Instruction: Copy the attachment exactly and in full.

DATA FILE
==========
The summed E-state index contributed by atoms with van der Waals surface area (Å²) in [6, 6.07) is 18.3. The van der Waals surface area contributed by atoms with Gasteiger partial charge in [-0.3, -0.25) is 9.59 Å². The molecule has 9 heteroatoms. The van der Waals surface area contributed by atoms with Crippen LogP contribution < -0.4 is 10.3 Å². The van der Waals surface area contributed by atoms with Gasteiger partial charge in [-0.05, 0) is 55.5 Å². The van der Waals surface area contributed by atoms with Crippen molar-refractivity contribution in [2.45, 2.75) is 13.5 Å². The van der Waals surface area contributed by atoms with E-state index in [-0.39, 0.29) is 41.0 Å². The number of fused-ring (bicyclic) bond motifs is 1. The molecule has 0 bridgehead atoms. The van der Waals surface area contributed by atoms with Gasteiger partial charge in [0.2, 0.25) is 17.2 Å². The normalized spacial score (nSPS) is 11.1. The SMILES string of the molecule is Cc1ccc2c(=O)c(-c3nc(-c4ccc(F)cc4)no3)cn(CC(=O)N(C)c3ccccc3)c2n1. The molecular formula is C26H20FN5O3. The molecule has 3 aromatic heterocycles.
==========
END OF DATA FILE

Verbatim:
The summed E-state index contributed by atoms with van der Waals surface area (Å²) in [6, 6.07) is 18.3. The van der Waals surface area contributed by atoms with Gasteiger partial charge in [-0.3, -0.25) is 9.59 Å². The molecule has 9 heteroatoms. The van der Waals surface area contributed by atoms with Crippen LogP contribution < -0.4 is 10.3 Å². The van der Waals surface area contributed by atoms with Gasteiger partial charge in [-0.05, 0) is 55.5 Å². The van der Waals surface area contributed by atoms with Crippen molar-refractivity contribution in [2.45, 2.75) is 13.5 Å². The van der Waals surface area contributed by atoms with E-state index in [-0.39, 0.29) is 41.0 Å². The number of fused-ring (bicyclic) bond motifs is 1. The molecule has 0 bridgehead atoms. The van der Waals surface area contributed by atoms with Gasteiger partial charge in [0.2, 0.25) is 17.2 Å². The normalized spacial score (nSPS) is 11.1. The SMILES string of the molecule is Cc1ccc2c(=O)c(-c3nc(-c4ccc(F)cc4)no3)cn(CC(=O)N(C)c3ccccc3)c2n1. The molecular formula is C26H20FN5O3. The molecule has 3 aromatic heterocycles.